Getting bureaucrats out of the way of forest management
It's time for Montana to reassess what it can do to reduce future wildfire risk.
Now that the blazes have burned out, Montana should reassess what it can do to reduce future wildfire risk. As our fire seasons become longer, more severe, and more expensive, we must improve forest management across the 85 percent of Montana forests at elevated risk of wildfire. Prescribed burns need to be a part of the solution.
By applying a small amount of fire in the right place at the right time, we can reduce future fires. Prescribed burns, also called controlled burns, are small fires applied to a landscape under specified weather conditions to reduce fuel loading and restore health to fire-dependent ecosystems. It sounds counterintuitive to start fires to stop fires, but by burning overgrown brush and hazardous fuels in low-intensity fires during low-risk weather conditions, prescribed burns prevent the overwhelming fuel buildups that allow wildfires to grow to catastrophic infernos.
The benefits of prescribed fire have been seen on the ground this fire season. When the Bootleg Fire ripped through Oregon scorching more than 413,000 acres and destroying nearly 200 homes, the Sycan Marsh Preserve remained intact. Treated with prescribed burns and selective thinning, the preserve lands withstood the flames—the fire burned closer to the ground and left tree crowns green and mature trees alive.
Governor Gianforte has pushed for increased use of prescribed burns and is working with the Montana Department of Natural Resources and federal partners to conduct more burns. However, expanding prescribed burns is more complicated than just spending more money. Real policy hurdles exist and must be addressed.
One hurdle is the air pollution emitted during burns—a problem Montanans experience firsthand during fire season. However, moderate smoke emissions from prescribed burns count against Montana’s compliance with the federal Clean Air Act, which limits the amount of burning that can happen, even though the massive emissions from wildfires do not. The Montana Department of Environmental Quality and the Montana/Idaho Airshed Group also restrict when prescribed burns can occur to reduce smoke impacts. While it certainly is wise to reduce smoke impacts to humans, burn regulators at the state and federal level need to be aware that too cautiously restricting prescribed burns emissions will lead to far greater emissions from wildfires.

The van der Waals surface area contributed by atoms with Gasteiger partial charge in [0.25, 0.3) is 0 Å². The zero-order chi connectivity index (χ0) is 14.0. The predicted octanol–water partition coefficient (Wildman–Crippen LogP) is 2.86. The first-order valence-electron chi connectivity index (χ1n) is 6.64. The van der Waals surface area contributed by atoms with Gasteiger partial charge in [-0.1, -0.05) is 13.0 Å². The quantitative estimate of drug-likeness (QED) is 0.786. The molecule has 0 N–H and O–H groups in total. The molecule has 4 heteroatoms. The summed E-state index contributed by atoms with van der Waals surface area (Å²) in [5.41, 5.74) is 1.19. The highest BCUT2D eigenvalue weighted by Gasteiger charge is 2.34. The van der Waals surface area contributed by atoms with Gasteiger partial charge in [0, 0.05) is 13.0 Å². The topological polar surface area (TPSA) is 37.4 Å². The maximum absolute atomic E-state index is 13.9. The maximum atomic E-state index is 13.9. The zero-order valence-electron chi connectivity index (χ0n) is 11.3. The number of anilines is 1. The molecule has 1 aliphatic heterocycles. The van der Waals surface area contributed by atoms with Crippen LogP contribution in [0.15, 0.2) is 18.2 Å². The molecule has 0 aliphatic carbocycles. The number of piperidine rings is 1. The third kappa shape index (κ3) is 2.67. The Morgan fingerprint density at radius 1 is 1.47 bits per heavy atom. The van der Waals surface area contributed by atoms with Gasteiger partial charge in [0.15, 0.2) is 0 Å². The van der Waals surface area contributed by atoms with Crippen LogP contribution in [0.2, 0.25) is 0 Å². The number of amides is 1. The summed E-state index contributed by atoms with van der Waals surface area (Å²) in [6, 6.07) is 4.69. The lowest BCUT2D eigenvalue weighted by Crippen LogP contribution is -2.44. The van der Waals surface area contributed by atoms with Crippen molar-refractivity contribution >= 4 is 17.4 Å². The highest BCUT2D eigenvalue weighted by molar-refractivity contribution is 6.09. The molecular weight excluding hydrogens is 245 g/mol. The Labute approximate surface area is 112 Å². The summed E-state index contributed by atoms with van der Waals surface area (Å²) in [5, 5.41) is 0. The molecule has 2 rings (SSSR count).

Additionally, Montana forests span the jurisdictions of federal, state, tribal, local, and private landowners. This, coupled with permitting and air quality requirements, makes it difficult to actually get prescribed burns done on the ground. Montana leaders should proactively identify ways to work across these boundaries, such as with the Montana Prescribed Fire Council proposed in the Montana Forest Action Plan, to facilitate and coordinate prescribed burns. In designating a group to understand, navigate, and propose streamlined approaches for conducting burns across landscapes and jurisdictions, Montana can scale up our use of controlled fire to manage our forests.
One of the greatest controversies surrounding prescribed burns is the issue of liability if a planned burn grows out of control and damages neighboring property. While very few prescribed burns take off in that way, the fear of being liable for damages keeps land managers from more widely applying prescribed burns. Many states have reduced liability laws for prescribed burns, but the Montana State Legislature voted down a similar proposal in 2017.
Montanans are right to be wary—after all, a key tenant of strong property rights is that someone is held liable when they damage your property—but there are more creative approaches to reduce fear of liability while still taking responsibility for damages. Rather than lowering the burner’s liability, land management agencies, insurance companies, and others who benefit from the application of prescribed fire to reduce wildfire risk could pay into a catastrophe bond. Certified prescribed burn managers could be covered by the catastrophe bond in the very unlikely event that a burn damages others’ property. This approach would ultimately promote prescribed burns by reducing the risk of direct costs to burners while still ensuring damages are accounted for.
Forest managers know that prescribed burns are a necessary tool in restoring our forests and reducing wildfire risk. Reducing regulatory hurdles to conducting more burns in Montana will help free us from the destruction of catastrophic fires.
Hannah Downey is the policy director at PERC (the Property and Environment Research Center) in Bozeman.